Property

Guidelines for Covid-infected people living in apartments

The Health Ministry has issued new advice for body corporates dealing with Covid-19 infected people self-isolating in their apartments.

Monday, November 29th 2021

The guidelines comes after The Body Corporate Chairs Group (BCCG) said thousands of inner-city apartments were not safe for Covid-19 isolation after two people died while isolating in their apartments.

The guidance is the first clarification of how self-isolation should work in apartments. About 40,000 people live in Auckland CBD apartments.

It includes a series of recommendations, and a checklist, for body corporates and apartment dwellers to follow should a positive case of Covid-19 be in the building. Bodies corporate cannot refuse permission for people to self-isolate in apartments, the ministry says. Discrimination is unlawful.

The checklist asks bodies corporate to list the number of floors, if they have contact details for residents and staff, how many people live in the building, what the vaccination status is of all contractors and staff and, if there is adequate PPE gear.

For deliveries, these should be left outside doors and only collected when the delivery person has left and no one is passing by.

Building exit and entry points 
A body corporate committee may consider setting up separate exit and entry points in and out of the building to minimise contact where possible.

Foyer and waiting areas
Social distancing of one-metre should be encouraged for entry foyer and waiting areas. Removing seats from lobbies or waiting areas to discourage people from congregating there should be considered. Where seating is required, space it at least one-metres apart.

Lifts and stairwells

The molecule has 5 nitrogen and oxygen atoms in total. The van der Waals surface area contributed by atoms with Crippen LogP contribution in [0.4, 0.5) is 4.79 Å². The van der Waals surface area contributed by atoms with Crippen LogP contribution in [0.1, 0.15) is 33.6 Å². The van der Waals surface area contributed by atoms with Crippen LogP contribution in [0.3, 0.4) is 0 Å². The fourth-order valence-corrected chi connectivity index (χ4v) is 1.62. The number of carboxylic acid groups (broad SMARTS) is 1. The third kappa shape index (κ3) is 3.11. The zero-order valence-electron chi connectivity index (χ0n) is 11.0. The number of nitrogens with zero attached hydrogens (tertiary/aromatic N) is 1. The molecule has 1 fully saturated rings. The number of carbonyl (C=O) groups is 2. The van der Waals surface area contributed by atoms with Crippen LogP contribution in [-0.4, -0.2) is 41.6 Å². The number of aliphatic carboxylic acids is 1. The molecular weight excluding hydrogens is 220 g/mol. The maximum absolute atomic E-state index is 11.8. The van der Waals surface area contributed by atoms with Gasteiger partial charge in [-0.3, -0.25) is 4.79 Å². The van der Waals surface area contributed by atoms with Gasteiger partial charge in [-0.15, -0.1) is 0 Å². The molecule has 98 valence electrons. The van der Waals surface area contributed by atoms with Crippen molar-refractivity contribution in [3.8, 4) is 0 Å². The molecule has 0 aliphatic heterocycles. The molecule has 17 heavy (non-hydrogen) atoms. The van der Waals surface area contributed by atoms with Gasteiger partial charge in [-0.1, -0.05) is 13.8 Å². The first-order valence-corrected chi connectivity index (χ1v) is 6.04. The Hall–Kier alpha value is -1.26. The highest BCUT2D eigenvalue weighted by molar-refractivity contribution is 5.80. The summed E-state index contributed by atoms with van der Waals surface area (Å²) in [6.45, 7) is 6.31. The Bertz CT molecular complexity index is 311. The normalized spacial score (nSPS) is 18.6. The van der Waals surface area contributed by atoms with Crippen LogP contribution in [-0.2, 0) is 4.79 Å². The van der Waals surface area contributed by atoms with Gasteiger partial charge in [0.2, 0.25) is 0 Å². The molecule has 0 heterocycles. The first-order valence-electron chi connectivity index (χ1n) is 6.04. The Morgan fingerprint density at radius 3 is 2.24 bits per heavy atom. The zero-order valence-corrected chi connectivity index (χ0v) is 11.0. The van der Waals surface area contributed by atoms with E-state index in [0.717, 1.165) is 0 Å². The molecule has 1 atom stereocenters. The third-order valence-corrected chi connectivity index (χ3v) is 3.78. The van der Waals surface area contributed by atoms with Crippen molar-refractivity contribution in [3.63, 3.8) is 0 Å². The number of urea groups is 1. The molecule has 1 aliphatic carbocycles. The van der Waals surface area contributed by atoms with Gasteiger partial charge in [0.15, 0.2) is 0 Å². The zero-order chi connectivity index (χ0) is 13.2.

Residents should be instructed to not use the lifts or stairwells with others if they are undergoing self-isolation.

For other residents, they should be encouraged to maintain minimum of one-metre physical distancing while waiting for a lift and once in the lift or limiting the use of the lift to one person at a time.

Floor markings could be used at lift entrances to prompt users to maintain physical distancing while waiting for the lift and encourage one-way flow to avoid bottlenecks occurring near lift entrance points.

Signage installed at lift entrances recommending a maximum number of people who should enter a lift to maintain one-metre physical distancing can be used to help maintain physical distancing.

Gardens and courtyards
It is recommended that these areas are not accessed at any time by any person undertaking self-isolation.

For other residents communal gardens can remain open as a place to exercise and get fresh air.

Recreation and exercise restrictions do not apply to residential premises, however the number of people in these areas should adhere to current visitor restrictions.

Other common areas
These areas should not be accessed at any time by any person undertaking self-isolation.

Otherwise, Increasing ventilation of common areas to reduce the risk of Covid-19 transmission by opening windows or leaving doors open (where safe to do so) can help to reduce the risk of Covid-19 transmission is recommended under the guidelines. 

Where common areas such as gyms, indoor pools or saunas are kept open, resident safety can be supported by clearly signposting capacity limits and requiring them to scan in using the NZ

Covid tracer app
Cleaning frequently touched surfaces such as intercom and lift buttons, hand railings and common area door handles regularly with disinfectant can reduce the spread of germs between residents.

Closure of facilities may need to be considered if capacity numbers are not able to be managed, or adequate cleaning between use is not possible.

Ventilation
If any resident is self-isolating, they should be encouraged to seal the gaps under doors, for example using a towel, as this could decrease the leakage of air into shared spaces, like hallways and lift lobbies of the building.

The guidelines say ventilation is important as this will prevent the build-up of virus in the air by exchanging stale inside air for fresh outside air.

Air from an apartment will usually flow out of an apartment every time the door is opened, so decreasing the number of times a door is opened and keeping the amount of virus in the air to a minimum, will decrease the risk of infection for anyone else living in the apartment building.

Opening windows in apartments that do not have centralised mechanical ventilation system can be an effective method of exchanging inside air for outside air. Being able to open windows on two opposite sides of a room is particularly effective at ventilating a room by creating a flow of air from one side of the room to the other.